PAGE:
Currently, CNT structures are heavily researched for new-age electronics because of their tunable optical and electronic properties; flexibility that allows different form factors; and cost-effective synthesis. But many more capabilities have yet to be explored, such as their ability to turn waste heat into electricity.
In a recent study led by the National Renewable Energy Lab (NREL), scientists were able to use highly-controlled methods to perform in-depth analysis of thermoelectric capabilities of single-walled âCarbon-nanotubes (CNTs, fig. 1). The results of the study point to never-before-seen benefits of replacing inorganic thermoelectric semiconductors with organic ones. Through careful analysis, they assessed differences in CNT electronic bandgaps/tube diameters, thermal conductance values, and doping levels/charge-carrier densities.
The team hopes that their report, published in Nature Energy will encourage research to secure organic semiconductors as high-efficiency voltage supplies in a wide range of heat-regenerative systems. The new-found increase in thermoelectric performance may prove to be a big leap in sustainable and renewable energy, especially since CNTs are inexpensive and easy to produce.
Overcoming obstacles for a controlled experiment
Semiconductors exhibit better thermoelectric properties than metals, so separating semiconducting CNTs (s-CNTs) from metallic CNTs (m-CNTs) is critical to the experiment. Using a new process invented by a senior scientist and manager of NREL's Spectroscopy and Photoscience group, the team used fluorene-based polymers that bond solely to s-CNTs to extract s-CNTs from a poly-disperse soot mixture.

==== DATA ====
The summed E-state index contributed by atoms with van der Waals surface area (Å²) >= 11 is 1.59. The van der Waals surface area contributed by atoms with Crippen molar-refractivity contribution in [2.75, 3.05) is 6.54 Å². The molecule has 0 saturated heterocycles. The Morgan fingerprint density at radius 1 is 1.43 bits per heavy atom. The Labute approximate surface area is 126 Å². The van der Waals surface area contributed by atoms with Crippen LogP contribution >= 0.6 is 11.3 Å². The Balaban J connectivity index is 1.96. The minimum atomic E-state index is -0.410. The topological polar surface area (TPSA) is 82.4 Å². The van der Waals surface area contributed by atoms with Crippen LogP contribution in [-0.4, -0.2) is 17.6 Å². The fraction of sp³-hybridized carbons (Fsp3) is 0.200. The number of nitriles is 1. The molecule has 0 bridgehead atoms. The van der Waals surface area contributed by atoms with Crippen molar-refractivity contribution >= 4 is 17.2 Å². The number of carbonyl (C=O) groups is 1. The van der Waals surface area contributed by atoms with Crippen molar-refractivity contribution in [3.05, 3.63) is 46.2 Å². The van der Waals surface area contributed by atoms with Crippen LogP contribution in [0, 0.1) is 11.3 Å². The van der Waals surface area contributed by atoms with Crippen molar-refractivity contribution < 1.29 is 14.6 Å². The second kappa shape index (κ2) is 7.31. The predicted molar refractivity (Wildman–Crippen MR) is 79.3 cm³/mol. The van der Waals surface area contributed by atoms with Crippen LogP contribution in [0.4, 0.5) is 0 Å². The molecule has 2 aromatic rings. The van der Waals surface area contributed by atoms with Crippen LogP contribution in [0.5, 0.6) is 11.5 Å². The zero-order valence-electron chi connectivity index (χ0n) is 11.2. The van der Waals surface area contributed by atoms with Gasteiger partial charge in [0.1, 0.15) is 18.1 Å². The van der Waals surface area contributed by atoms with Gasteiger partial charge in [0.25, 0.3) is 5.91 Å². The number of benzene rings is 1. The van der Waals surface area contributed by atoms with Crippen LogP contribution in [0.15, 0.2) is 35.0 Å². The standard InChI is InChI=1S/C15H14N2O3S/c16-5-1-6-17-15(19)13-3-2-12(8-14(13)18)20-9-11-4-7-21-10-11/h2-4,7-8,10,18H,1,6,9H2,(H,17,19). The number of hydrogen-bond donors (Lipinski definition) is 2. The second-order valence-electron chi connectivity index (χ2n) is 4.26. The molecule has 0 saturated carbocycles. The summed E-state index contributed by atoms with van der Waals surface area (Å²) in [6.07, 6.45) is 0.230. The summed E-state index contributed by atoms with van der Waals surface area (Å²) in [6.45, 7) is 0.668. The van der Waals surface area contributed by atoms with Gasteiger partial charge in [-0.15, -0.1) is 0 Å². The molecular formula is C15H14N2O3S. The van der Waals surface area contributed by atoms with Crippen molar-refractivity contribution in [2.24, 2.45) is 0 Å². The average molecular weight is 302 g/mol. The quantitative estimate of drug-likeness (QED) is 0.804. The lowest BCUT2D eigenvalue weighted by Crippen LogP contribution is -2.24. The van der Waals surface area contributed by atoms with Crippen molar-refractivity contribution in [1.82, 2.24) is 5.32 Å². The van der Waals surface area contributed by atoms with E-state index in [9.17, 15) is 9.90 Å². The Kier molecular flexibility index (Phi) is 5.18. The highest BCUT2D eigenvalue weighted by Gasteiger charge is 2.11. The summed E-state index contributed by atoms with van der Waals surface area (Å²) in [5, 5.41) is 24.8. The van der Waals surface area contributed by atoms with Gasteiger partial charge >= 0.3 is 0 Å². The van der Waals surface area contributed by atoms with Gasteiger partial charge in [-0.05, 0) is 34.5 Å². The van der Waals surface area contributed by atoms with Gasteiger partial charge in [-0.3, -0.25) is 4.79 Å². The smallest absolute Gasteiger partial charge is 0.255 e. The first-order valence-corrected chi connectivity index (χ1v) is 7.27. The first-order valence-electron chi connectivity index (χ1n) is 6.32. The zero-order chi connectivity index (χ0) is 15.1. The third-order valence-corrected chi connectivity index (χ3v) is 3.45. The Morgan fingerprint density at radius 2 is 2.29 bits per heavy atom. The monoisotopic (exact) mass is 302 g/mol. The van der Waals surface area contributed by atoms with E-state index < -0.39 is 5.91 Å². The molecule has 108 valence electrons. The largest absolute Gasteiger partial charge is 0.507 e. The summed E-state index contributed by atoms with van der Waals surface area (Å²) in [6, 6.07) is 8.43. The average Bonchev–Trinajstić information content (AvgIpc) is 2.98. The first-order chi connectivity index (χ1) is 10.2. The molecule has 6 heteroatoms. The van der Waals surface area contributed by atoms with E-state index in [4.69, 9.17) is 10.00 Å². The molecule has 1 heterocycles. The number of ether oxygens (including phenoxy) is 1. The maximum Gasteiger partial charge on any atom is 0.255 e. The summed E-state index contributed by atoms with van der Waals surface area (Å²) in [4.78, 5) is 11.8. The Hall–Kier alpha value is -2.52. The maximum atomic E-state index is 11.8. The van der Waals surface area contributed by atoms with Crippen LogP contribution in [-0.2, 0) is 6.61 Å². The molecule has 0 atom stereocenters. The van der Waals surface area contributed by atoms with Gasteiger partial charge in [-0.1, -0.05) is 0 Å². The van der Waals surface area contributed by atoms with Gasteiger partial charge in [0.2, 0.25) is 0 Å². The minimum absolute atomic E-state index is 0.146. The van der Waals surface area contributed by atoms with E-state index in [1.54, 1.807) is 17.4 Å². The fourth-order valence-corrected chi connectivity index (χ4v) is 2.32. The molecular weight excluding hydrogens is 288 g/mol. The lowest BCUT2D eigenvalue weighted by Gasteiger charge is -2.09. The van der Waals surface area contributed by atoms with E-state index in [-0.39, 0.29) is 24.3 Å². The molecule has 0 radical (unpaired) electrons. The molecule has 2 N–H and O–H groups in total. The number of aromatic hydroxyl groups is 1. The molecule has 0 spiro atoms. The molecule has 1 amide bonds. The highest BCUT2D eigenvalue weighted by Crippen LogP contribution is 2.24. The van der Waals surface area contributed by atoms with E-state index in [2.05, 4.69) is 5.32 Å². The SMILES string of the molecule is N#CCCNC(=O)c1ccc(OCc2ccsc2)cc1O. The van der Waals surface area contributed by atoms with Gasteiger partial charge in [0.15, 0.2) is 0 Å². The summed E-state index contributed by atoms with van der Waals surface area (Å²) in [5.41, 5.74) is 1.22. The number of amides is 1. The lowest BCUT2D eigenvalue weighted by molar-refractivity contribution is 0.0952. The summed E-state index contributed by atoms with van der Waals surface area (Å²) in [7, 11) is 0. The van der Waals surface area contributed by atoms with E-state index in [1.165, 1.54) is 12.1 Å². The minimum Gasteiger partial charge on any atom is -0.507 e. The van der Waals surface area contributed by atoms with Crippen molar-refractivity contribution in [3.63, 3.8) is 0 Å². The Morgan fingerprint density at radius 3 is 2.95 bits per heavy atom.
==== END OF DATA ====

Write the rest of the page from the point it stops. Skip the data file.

In addition, the scientists could produce samples with various bandgaps by introducing three polymers that selectively bind to various s-CNT diameters and chirality structures (see image 2). Since the tube's structure is spacially constrained, these characteristics affect the electronic bandgap. The samples were washed with toluene to remove excess polymers, and deposited onto glass sheets to create thin, semiconductor films with tunable characteristics.
The scientists then introduced a controlled method of doping to test the correlation of electrical conductivity and thermoelectric performance. By introducing different levels of doping concentrations, they tested various bandgaps and charge-carrier densities across the samples. The team found that the sample with intermediate-sized diameter performed best under all doping conditions.
The ability to test a controlled doping process on uniform organic materials with known characteristics also led to a surprising discovery: not only did doping increase the material’s electrical conductivity, but it also decreased its thermal conductivity. This has not so easily been achieved in inorganic thermoelectrics, and is expected to lead to higher control of thermoelectric performance in materials.
Why is low thermal conductivity and high electrical conductivity important?
A material’s intrinsic ability to generate a voltage potential over a temperature gradient is represented by its Seebeck coefficient usually expressed in µV/Kelvin. This occurs as thermally-induced charge carriers like electrons migrate from high to low heat, causing a voltage potential across the material. The Seebeck coefficient is also known as the thermopower.